Powder coating on wheels

The consumer’s issue:

“I bought a new saloon car from a dealership in March 2015. Around a month ago (in March 2019), and after only four years of owning the vehicle, I noticed a powder coating substance coming off the wheels, leaving a flaky-like substance. I have researched the issue online and found that many other people have experienced the same problems, and it appears to be a manufacturing defect. I contacted my local dealership and they stated that, as I had not had my car serviced by them and had shown no loyalty to the business, they would not consider fixing the issue.


However, I disagree with this, as my commitment to the brand was made at the time of purchase, and even with my car still being under warranty, my level of loyalty should not detract from the fact that the dealership should be fixing the problem. I am therefore looking for the business to resolve the issue at no cost to myself.”

The accredited business’ response:

  • As the customer stated that the issue only occurred in March 2019, more than three years after the vehicle was purchased, it is fair to suggest that the issue was not present at the point of sale.
  • It is difficult to explain why the problem happened, but it could have been caused by stone chips or general road use (lacquer generally lifts when water gets underneath the surface), or the use of strong chemicals when cleaning the alloys.
  • If the problem was the result of a manufacturing defect, it would have become apparent much sooner. Three years is a long time for a manufacturing defect to materialise and this vehicle was actually four years old when the complaint was made.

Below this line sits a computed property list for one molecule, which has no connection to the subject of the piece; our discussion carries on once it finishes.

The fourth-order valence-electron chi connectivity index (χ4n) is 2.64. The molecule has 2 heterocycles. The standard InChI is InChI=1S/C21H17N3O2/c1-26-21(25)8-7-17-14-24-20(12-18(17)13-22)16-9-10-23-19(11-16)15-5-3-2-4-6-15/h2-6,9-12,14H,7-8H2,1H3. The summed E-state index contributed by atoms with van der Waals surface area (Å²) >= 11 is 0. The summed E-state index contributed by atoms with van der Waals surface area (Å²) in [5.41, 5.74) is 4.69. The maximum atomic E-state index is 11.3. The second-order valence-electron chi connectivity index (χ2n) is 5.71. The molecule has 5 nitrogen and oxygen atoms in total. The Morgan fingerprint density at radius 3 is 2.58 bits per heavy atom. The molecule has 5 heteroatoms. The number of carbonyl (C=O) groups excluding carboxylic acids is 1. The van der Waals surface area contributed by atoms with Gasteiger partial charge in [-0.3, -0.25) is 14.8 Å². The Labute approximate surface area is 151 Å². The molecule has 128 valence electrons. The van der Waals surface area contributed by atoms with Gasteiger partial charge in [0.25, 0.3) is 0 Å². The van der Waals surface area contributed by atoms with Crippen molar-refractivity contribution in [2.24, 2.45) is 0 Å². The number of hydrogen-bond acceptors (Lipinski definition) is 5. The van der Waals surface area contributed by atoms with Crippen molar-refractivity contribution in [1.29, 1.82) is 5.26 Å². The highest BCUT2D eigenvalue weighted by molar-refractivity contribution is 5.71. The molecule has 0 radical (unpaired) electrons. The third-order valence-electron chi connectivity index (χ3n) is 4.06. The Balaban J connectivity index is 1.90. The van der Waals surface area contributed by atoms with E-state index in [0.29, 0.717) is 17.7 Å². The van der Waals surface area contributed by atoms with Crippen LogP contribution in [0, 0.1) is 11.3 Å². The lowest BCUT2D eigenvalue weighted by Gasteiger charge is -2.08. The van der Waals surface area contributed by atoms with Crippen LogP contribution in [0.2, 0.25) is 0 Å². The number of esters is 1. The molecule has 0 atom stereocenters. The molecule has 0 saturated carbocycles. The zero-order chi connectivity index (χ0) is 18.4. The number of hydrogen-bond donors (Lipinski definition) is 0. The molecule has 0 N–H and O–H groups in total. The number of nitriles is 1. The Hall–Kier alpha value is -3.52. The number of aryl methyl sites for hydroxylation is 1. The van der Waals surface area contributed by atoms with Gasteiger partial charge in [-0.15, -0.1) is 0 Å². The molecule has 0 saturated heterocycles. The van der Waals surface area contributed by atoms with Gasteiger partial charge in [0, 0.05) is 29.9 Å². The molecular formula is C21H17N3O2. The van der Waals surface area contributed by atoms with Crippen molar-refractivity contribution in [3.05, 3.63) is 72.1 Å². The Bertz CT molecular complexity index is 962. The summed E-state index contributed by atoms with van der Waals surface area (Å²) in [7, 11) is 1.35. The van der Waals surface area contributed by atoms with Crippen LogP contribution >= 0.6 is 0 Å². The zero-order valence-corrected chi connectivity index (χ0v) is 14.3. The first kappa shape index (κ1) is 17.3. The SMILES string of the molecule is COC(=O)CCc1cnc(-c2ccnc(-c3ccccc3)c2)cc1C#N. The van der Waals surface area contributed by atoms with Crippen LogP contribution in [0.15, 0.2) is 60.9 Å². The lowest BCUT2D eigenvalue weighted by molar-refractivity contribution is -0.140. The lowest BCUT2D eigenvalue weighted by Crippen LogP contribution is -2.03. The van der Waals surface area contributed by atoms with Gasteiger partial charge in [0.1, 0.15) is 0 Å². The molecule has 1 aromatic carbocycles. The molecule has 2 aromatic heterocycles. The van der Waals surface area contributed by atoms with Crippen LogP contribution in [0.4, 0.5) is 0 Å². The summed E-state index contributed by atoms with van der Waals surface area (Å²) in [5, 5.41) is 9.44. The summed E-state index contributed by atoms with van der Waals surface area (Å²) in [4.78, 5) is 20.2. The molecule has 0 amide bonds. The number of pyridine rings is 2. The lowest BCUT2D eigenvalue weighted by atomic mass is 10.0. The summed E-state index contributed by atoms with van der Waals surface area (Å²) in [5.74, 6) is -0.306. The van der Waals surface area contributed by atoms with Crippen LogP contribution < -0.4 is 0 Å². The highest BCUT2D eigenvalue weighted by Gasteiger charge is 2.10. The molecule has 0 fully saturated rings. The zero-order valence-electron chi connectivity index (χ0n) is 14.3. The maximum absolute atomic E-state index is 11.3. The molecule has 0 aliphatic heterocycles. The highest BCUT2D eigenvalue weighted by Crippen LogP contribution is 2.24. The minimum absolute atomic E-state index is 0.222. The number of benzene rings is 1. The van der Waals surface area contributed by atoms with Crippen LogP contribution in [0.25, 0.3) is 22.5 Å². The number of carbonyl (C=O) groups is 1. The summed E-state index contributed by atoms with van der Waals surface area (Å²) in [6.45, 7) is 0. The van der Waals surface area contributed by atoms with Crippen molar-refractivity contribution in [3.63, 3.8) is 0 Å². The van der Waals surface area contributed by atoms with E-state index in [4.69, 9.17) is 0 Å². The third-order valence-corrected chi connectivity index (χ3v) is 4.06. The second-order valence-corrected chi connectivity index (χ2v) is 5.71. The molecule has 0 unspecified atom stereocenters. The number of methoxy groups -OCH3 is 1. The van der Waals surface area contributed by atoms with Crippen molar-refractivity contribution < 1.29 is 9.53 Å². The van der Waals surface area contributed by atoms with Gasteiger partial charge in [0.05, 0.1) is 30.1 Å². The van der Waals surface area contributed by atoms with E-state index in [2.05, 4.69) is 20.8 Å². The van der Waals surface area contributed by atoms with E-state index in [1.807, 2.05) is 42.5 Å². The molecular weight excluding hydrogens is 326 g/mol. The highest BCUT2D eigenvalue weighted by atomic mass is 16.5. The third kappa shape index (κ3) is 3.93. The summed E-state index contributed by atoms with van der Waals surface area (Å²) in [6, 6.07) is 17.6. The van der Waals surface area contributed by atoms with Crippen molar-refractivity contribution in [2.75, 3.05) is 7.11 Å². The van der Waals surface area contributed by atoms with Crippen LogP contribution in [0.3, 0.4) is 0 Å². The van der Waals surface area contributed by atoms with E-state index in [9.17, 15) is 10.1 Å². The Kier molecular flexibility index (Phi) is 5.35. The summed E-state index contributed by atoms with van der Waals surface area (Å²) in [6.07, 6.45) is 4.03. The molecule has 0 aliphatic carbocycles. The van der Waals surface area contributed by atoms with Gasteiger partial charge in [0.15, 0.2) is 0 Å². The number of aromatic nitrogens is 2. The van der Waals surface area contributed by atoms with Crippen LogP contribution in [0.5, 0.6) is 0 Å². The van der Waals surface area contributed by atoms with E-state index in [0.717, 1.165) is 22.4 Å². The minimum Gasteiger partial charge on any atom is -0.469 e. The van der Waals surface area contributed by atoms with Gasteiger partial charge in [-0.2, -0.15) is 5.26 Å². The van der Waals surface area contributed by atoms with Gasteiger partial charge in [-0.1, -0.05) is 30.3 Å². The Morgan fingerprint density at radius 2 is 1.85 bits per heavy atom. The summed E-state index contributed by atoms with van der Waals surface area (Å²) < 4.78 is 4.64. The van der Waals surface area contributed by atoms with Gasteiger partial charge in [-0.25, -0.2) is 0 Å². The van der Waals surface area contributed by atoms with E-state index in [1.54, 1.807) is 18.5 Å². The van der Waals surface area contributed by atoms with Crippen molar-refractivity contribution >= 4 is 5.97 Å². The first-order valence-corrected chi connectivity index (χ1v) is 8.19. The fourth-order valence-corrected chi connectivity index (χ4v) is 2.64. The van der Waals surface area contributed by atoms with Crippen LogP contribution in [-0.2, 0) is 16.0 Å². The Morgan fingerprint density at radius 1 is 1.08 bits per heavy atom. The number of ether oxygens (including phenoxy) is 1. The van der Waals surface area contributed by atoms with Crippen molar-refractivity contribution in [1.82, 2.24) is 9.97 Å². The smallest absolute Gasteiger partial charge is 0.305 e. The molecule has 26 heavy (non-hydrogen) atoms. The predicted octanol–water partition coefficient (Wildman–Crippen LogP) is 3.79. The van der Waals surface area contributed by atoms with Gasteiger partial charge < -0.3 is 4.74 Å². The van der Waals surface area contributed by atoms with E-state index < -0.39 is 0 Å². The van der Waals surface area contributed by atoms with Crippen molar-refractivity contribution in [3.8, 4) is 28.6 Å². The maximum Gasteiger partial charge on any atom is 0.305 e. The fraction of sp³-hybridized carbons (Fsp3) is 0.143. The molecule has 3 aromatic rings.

• In order to bring this matter to a close, we are willing to cover 50% of the cost of repair, as this is a cosmetic concern rather than a mechanical defect.

The adjudication outcome:

  • The adjudicator reviewed the evidence provided by both parties, and found that there was no breach of the Motor Ombudsman’s Motor Industry Code of Practice for Vehicle Sales.
  • This is because there was no evidence to suggest that there was an inherent fault at the point of sale, and the adjudicator invited the consumer to provide a technical report that could demonstrate that this.
  • The adjudicator also deemed the offer made by the dealership to cover 50% of the repair costs, was a fair way to resolve the consumer’s dispute.


  • The customer accepted the outcome delivered by the adjudicator.
  • Due to financial constraints, the customer was unable to conduct the repair at the time the offer was made. Though the business had stated that the consumer had three months to accept the offer, the adjudicator encouraged the consumer to liaise with the business and come to an arrangement.
  • No issues arose after this, and the case was closed.